Can Juries Make Mistakes?
Joshua Burns was pronounced guilty of child abuse “beyond a reasonable doubt” by a jury of twelve people. How could a rational person claim he is innocent? Surely twelve jurors could not make such a big mistake. Surely Josh is guilty.
Unless something went terribly wrong in the courtroom…
An Emotional Issue
The thought of someone abusing a child is horrifying, so it is easy to see how this emotional topic could affect one’s judgment. Former Chief Judge Abner Mivka of the U.S. Court of Appeals for the District of Columbia Circuit states, “I do not think you can get a fair child abuse trial before a jury anywhere in the country. I really don’t . . . I don’t care how sophisticated or smart the jurors are, when they hear that a child has been abused, a piece of their mind closes up, and that goes for the judge, the juror, and all of us.” The desire to protect a vulnerable child makes it tempting to err on the side of caution, even at the risk of convicting an innocent person.
Complex Medical Evidence
Such a complex medical case must have been daunting for the jurors. In a recent Livingston Daily article a juror spoke out reaffirming her decision to convict Josh. She said, “the jury discussed many angles to the voluminous medical testimony about Naomi’s injuries.” The jury had to analyze copious amounts of information without the benefit of medical training. How many people are familiar with terms like “thrombocytosis” or “subdural hematoma?” Many in the legal community agree that complex medical cases can lead to convictions that have strayed far from the intricacies of the facts. An article published in the Journal of the American Medical Association attests to this problem:
To complicate this, juries are often predisposed to assume a crime has taken place. In her book, Flawed Convictions: “Shaken Baby Syndrome” and the Inertia of Injustice, Deborah Tuerkheimer says “. . . jurors come to the courtroom with an expectation that a crime has been committed. The archetypal investigation and a trial center on the mystery of ‘whodunit,’ not whether there is in fact an ‘it.’” Often a crime feels like a simpler explanation than a series of intricate medical arguments.
Suppression of Truth
In order for a jury to properly convict they need all the facts. However, Judge Miriam Cavanaugh did not allow the jury to see peer reviewed medical research that supports non-abusive explanations for Naomi’s symptoms. How would this excluded research have affected the outcome?
This was not the only information excluded in the trial. The prosecution’s witness, Dr. Bethany Mohr, obtained a second opinion from pediatric ophthalmologist Dr. Alex Levin. Dr. Levin is far more qualified than Mohr on the topic of pediatric ophthalmology. Regarding Naomi’s high platelets Dr. Levin said, “we have no idea what this might do re retinal [sic] bleeding and could be considered to throw the retinal findings into question. We just don’t know.” In another Livingston Daily article the juror said the eye trauma “sealed the case for everybody.” How might access to Levin’s email exchange have affected their decision?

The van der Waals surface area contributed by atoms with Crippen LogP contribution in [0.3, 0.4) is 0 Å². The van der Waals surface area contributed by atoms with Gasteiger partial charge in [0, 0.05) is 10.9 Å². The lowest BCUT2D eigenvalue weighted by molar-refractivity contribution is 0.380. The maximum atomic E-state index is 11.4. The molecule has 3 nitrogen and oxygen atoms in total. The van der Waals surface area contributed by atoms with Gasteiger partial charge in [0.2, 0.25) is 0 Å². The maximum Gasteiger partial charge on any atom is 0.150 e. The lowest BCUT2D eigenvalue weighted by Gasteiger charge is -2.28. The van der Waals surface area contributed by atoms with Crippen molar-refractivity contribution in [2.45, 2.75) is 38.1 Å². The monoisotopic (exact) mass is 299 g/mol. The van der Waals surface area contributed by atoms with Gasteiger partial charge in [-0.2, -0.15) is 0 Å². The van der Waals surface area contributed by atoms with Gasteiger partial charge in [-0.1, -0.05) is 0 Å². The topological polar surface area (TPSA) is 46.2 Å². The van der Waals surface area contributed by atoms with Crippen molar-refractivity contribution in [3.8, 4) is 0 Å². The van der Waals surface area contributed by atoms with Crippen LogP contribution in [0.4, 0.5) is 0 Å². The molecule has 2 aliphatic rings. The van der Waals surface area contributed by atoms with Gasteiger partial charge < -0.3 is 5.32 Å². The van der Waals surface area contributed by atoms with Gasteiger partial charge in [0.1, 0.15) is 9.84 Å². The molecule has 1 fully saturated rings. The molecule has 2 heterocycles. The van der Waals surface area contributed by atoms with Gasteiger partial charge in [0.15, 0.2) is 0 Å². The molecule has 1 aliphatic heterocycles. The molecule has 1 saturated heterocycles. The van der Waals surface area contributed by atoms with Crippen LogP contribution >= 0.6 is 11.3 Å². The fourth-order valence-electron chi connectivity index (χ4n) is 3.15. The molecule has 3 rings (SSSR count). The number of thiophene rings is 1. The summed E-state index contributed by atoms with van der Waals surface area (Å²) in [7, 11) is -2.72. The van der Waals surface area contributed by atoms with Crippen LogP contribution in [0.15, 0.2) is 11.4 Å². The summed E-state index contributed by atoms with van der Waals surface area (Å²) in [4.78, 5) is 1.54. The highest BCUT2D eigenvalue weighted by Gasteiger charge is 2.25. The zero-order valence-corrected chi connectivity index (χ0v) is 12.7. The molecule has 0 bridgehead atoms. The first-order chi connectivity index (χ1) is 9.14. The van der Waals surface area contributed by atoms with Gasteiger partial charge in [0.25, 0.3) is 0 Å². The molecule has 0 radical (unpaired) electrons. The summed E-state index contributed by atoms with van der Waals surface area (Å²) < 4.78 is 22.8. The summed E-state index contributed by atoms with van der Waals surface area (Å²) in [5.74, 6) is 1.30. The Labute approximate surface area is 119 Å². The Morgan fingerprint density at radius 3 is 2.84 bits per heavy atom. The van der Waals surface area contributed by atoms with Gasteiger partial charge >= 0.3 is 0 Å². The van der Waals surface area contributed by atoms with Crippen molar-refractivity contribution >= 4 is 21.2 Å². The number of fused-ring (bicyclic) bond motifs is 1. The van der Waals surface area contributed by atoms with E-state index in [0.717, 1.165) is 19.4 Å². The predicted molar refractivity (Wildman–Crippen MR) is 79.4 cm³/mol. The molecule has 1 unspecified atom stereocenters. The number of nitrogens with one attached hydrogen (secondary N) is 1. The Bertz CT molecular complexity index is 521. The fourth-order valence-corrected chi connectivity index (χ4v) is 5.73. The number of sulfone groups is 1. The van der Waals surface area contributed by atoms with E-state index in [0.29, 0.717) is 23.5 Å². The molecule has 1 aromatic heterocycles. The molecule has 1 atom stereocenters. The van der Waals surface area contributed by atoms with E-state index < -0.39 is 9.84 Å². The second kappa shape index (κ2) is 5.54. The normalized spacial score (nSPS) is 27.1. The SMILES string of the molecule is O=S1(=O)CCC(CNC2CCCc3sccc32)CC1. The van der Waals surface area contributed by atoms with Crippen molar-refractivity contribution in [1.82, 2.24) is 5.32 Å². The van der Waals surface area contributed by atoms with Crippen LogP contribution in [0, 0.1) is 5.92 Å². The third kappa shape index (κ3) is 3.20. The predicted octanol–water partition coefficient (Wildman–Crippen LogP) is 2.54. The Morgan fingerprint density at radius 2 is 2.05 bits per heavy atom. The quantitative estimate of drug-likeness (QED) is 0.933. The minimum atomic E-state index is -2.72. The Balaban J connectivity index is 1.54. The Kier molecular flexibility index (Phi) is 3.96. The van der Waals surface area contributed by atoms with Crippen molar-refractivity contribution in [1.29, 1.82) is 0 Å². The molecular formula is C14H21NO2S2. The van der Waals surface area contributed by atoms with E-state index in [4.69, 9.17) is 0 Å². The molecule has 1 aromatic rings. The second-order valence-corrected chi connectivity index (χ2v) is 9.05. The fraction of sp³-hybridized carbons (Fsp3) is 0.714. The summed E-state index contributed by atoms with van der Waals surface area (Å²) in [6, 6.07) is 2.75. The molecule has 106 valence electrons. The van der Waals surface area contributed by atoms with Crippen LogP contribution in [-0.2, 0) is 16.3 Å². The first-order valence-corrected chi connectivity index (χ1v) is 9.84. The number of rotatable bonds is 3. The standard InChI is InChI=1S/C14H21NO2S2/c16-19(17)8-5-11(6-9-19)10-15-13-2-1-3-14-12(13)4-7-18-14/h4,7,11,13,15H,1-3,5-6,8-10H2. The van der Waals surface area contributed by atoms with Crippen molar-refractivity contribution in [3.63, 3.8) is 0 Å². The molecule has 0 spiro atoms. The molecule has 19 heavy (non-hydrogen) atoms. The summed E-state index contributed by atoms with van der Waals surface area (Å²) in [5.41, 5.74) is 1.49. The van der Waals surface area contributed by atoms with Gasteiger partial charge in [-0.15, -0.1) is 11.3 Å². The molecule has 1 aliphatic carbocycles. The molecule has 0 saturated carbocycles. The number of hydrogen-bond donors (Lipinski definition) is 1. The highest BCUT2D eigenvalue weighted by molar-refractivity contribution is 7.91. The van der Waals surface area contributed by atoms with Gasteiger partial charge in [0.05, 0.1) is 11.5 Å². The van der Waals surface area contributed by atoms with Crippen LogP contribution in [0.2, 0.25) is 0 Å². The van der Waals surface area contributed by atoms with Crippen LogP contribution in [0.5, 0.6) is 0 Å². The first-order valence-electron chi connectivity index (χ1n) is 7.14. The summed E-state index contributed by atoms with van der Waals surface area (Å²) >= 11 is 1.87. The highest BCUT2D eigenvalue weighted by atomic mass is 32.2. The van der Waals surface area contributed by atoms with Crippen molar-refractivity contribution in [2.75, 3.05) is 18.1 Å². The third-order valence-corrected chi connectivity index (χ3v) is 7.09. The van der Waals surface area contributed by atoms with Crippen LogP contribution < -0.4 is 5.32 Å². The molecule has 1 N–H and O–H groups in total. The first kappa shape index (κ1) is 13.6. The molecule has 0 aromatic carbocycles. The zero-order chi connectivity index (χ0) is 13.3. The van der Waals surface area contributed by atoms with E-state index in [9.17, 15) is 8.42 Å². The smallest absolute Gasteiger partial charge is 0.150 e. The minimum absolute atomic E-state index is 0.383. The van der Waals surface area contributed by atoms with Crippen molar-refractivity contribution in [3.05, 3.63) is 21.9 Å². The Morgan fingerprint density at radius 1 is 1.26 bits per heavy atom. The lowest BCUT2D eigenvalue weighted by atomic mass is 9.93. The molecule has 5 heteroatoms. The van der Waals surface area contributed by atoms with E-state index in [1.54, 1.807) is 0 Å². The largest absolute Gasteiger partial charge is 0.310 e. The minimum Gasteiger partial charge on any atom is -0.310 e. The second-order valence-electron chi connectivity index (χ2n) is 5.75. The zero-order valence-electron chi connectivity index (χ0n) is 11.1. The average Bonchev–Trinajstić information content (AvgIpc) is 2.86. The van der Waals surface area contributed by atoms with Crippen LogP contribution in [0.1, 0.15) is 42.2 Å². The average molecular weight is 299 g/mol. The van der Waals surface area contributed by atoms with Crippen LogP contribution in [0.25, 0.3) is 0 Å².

Even if the prosecution was correct, that the only explanation for Naomi’s symptoms was abuse, those symptoms do not indicate who committed the alleged abuse. Dr. Mohr herself admitted that the alleged abuse could have happened during a span of 3-8 days. During part of the time frame, Josh was not even present in the state of Michigan. Anyone who came into contact with Naomi could have been the alleged abuser. In a phone call William Vailliencourt was asked why he chose to prosecute Josh absent any forensic evidence or eye witness. He responded that Josh was the one with the story of an accident – Josh had stated Naomi had slipped from his lap. William Valliencourt theorized that abusers tend to downplay their abusive actions.
In another Livingston Daily article, a commenter with the same name as a jury member said “One or both of these parents caused the hundreds of retinal hemorrhages in this poor baby cuz [sic] they didn’t come from birth trauma.” This juror apparently convicted Josh in spite of not being sure which parent caused the harm. The question before the jury was not, “Did someone abuse Naomi?” but rather, “Did Joshua Burns abuse Naomi?”
The Hope for Truth
Jury duty is not easy. It is a difficult task that requires a sacrifice of time and energy. This case with its intricate medical issues and emotional demands was no doubt especially challenging.
The jury system is intended to render just verdicts; however, juries are made up of humans and no human is infallible. We have many reasons to stand with Josh including the numerous friends and family who vouch for his character, the expert opinions of six highly regarded doctors, the support of the prestigious Innocence Clinic, his consistent testimony of what happened on the day of Naomi’s accident, two passed polygraphs tests, and multiple psychological evaluations that do not match the profile of an abuser. This is not the picture of a guilty man.
After others urged the juror in the comments section of the Livingston Daily article to consider the information that was excluded from the Jury, she left this comment: “I only hope that if Mr. Burns is truly not guilty that the truth is discovered and that this whole family finds the answers and the peace they all deserve.”
We too hope that logic and justice prevail and that peace can be restored to the Burns Family.
Click here to learn about the flawed science behind Shaken Baby Syndrome, or SBS.